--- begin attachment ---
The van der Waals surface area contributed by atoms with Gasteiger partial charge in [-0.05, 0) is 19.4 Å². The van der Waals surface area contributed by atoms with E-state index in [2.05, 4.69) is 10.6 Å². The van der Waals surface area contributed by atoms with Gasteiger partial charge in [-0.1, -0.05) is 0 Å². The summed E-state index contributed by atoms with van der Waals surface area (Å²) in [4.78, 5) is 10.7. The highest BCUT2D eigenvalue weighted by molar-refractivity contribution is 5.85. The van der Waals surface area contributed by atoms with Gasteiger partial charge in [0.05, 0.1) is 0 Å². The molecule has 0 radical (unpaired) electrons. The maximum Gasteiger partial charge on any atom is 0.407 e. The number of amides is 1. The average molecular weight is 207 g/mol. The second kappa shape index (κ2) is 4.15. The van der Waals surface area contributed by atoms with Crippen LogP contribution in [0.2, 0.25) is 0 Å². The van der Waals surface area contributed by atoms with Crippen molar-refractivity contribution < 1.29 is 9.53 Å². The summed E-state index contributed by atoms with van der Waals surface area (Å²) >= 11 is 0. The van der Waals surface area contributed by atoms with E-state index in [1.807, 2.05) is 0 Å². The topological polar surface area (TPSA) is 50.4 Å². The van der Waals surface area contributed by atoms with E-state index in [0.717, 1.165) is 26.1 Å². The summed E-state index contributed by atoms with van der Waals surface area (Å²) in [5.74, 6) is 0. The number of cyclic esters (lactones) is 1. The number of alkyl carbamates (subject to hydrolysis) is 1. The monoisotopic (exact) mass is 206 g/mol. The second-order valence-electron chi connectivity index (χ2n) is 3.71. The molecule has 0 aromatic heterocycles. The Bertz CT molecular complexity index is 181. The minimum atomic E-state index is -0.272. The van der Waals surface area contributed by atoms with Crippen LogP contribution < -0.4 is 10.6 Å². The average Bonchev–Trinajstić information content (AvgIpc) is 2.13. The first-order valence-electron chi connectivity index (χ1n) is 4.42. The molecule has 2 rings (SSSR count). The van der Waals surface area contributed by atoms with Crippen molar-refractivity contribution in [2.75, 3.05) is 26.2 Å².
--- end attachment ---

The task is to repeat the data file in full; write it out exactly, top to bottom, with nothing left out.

The van der Waals surface area contributed by atoms with Gasteiger partial charge in [-0.05, 0) is 19.4 Å². The van der Waals surface area contributed by atoms with E-state index in [2.05, 4.69) is 10.6 Å². The van der Waals surface area contributed by atoms with Gasteiger partial charge in [-0.1, -0.05) is 0 Å². The summed E-state index contributed by atoms with van der Waals surface area (Å²) in [4.78, 5) is 10.7. The highest BCUT2D eigenvalue weighted by molar-refractivity contribution is 5.85. The van der Waals surface area contributed by atoms with Gasteiger partial charge in [0.05, 0.1) is 0 Å². The molecule has 0 radical (unpaired) electrons. The maximum Gasteiger partial charge on any atom is 0.407 e. The number of amides is 1. The average molecular weight is 207 g/mol. The second kappa shape index (κ2) is 4.15. The van der Waals surface area contributed by atoms with Crippen LogP contribution in [0.2, 0.25) is 0 Å². The van der Waals surface area contributed by atoms with Crippen molar-refractivity contribution < 1.29 is 9.53 Å². The summed E-state index contributed by atoms with van der Waals surface area (Å²) >= 11 is 0. The van der Waals surface area contributed by atoms with E-state index in [1.807, 2.05) is 0 Å². The topological polar surface area (TPSA) is 50.4 Å². The van der Waals surface area contributed by atoms with E-state index in [0.717, 1.165) is 26.1 Å². The summed E-state index contributed by atoms with van der Waals surface area (Å²) in [5.74, 6) is 0. The number of cyclic esters (lactones) is 1. The number of alkyl carbamates (subject to hydrolysis) is 1. The monoisotopic (exact) mass is 206 g/mol. The second-order valence-electron chi connectivity index (χ2n) is 3.71. The molecule has 0 aromatic heterocycles. The Bertz CT molecular complexity index is 181. The minimum atomic E-state index is -0.272. The van der Waals surface area contributed by atoms with Crippen LogP contribution < -0.4 is 10.6 Å². The average Bonchev–Trinajstić information content (AvgIpc) is 2.13. The first-order valence-electron chi connectivity index (χ1n) is 4.42. The molecule has 2 rings (SSSR count). The van der Waals surface area contributed by atoms with Crippen molar-refractivity contribution in [2.75, 3.05) is 26.2 Å².